Dáil debates

Thursday, 29 April 2021

European Union Regulation: Motion


1:05 pm

Photo of James BrowneJames Browne (Wexford, Fianna Fail) | Oireachtas source

I move:

That Dáil Éireann approves the exercise by the State of the option or discretion under Protocol No. 21 on the position of the United Kingdom and Ireland in respect of the area of freedom, security and justice annexed to the Treaty on European Union and to the Treaty on the Functioning of the European Union, to take part in the adoption and application of the following proposed measure: Proposal for a Regulation of the European Parliament and of the Council amending Regulation (EU) 2016/794, as regards Europol’s cooperation with private parties, the processing of personal data by Europol in support of criminal investigations, and Europol’s role on research and innovation, a copy of which was laid before Dáil Éireann on 11th January, 2021.

I thank Members for agreeing to debate this motion today. The motion relates to a proposal to strengthen and develop Europol, increasing the services that it provides to European Union member states while remaining within the mission and tasks of the agency, as laid down in Article 88 of the Treaty on the Functioning of the European Union.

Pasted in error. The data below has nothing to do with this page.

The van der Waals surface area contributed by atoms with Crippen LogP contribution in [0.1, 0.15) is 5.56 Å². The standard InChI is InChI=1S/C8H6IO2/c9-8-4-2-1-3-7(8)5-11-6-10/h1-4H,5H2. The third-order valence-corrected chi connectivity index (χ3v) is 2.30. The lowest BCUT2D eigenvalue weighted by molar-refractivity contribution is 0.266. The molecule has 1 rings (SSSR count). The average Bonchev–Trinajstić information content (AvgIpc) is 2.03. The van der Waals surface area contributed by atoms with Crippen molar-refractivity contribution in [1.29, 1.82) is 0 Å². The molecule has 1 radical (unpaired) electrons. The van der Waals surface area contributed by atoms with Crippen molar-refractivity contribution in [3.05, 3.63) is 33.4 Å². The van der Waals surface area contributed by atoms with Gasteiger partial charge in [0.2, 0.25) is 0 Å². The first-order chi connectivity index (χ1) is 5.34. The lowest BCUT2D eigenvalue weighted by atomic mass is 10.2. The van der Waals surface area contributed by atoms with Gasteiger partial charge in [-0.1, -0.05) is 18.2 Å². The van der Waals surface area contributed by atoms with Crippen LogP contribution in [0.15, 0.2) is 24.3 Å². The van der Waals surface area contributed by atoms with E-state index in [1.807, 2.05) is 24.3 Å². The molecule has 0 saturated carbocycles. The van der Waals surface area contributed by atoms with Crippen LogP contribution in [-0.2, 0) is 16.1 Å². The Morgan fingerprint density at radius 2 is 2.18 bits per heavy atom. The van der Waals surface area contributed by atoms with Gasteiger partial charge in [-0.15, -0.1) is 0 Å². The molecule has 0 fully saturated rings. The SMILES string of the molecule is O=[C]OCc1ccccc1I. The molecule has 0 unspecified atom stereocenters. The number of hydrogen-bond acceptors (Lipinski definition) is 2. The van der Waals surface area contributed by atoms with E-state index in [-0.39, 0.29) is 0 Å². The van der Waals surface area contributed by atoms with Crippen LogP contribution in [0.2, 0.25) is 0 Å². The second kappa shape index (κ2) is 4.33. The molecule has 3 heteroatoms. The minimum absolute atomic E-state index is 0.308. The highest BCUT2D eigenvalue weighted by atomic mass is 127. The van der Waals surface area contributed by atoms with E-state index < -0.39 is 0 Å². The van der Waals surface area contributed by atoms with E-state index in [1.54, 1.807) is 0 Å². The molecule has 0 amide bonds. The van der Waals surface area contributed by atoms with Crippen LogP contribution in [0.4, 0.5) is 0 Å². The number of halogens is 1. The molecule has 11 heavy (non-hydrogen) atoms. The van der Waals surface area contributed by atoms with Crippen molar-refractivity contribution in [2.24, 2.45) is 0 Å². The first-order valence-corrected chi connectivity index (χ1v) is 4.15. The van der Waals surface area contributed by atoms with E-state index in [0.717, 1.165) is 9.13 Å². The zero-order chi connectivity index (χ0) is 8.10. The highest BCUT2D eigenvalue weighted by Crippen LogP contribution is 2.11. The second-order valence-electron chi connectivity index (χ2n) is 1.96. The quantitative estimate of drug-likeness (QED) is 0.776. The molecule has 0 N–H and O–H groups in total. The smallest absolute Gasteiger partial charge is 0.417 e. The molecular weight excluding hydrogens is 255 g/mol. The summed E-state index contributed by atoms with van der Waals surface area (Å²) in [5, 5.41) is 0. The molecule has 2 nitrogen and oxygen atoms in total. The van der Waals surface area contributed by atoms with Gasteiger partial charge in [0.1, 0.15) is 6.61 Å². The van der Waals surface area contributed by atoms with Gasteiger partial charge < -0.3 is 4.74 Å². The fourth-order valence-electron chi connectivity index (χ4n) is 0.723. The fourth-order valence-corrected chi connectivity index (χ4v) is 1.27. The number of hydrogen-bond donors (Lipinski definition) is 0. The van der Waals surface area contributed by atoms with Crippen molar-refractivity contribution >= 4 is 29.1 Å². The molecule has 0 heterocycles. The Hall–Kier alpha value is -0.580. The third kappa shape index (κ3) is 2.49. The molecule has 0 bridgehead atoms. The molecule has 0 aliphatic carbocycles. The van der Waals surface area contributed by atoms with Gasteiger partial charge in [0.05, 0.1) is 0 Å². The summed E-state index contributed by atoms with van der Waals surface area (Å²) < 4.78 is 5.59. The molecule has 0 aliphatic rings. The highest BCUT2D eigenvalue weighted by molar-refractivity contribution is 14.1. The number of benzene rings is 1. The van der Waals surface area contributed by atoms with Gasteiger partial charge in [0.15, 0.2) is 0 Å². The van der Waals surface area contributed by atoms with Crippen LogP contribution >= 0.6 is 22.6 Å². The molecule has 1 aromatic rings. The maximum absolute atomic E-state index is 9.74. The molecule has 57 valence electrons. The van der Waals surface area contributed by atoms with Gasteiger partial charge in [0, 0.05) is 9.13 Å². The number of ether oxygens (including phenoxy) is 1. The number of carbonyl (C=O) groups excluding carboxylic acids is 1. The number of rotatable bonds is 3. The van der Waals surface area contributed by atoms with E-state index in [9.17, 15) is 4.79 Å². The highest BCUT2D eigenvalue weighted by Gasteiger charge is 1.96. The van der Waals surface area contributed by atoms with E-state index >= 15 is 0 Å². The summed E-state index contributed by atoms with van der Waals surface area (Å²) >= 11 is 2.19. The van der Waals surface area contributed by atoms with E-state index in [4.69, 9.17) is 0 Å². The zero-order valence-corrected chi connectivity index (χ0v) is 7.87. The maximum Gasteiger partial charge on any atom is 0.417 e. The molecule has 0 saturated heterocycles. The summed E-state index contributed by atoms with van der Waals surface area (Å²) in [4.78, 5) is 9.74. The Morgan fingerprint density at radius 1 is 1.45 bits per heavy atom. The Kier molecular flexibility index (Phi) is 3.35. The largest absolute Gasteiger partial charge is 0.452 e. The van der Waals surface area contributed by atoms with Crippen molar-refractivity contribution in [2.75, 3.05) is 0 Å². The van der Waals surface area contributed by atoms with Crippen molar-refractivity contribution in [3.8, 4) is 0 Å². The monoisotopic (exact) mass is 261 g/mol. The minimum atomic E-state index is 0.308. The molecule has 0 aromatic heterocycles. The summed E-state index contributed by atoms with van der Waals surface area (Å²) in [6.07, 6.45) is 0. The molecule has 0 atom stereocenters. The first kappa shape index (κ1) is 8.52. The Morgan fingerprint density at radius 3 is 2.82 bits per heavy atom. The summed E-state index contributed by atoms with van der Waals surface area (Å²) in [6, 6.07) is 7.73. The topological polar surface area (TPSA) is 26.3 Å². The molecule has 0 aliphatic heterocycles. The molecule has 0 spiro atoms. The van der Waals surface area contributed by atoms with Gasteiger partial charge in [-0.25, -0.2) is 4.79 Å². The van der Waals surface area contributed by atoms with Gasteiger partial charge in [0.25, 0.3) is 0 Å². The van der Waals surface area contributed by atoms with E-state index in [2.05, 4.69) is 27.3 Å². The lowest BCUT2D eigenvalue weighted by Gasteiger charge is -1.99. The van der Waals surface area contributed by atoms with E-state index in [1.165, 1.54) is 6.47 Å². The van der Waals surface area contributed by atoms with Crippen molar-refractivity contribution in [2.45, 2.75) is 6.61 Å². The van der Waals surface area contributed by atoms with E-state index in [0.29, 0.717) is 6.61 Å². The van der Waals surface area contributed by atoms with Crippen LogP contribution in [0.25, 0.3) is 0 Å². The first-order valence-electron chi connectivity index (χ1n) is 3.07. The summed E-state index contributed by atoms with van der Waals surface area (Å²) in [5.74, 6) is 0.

The deadline for opting in to the proposal under Article 3 of Protocol 21 is 3 May 2021. Opting in under Article 3 allows Ireland to take part fully in the adoption and application of the proposed measure, and to influence the content of the regulation that is to be agreed. Negotiations are well under way under the Portuguese Presidency of the Council. If the Houses support the opt-in, it is my intention to notify the institutions of our participation by Monday.

When Ireland signed up to the Lisbon treaty, the Government of the day made a declaration, which is attached to the treaties, that we would participate to the maximum extent possible in measures in the field of police co-operation. That remains the position of this Government.

Deputies may ask why the Government is seeking to participate in this regulation. First, this is very much a supplementary regulation. In 2016, these Houses agreed to Ireland's participating in a much broader regulation relating to Europol. The 2016 regulation reconstituted Europol as the European Union Agency for Law Enforcement Co-operation. It represented an effort by the European Union to step up its efforts to fight terrorism, cybercrime and other forms of serious and organised crime. It also created new governance structures and new relationships between Europol and the European institutions, as required by the Lisbon treaty. The 2016 regulation will remain as the main Europol regulation, with the new regulation adding on specific powers and filling in any gaps that currently exist, which I will mention shortly.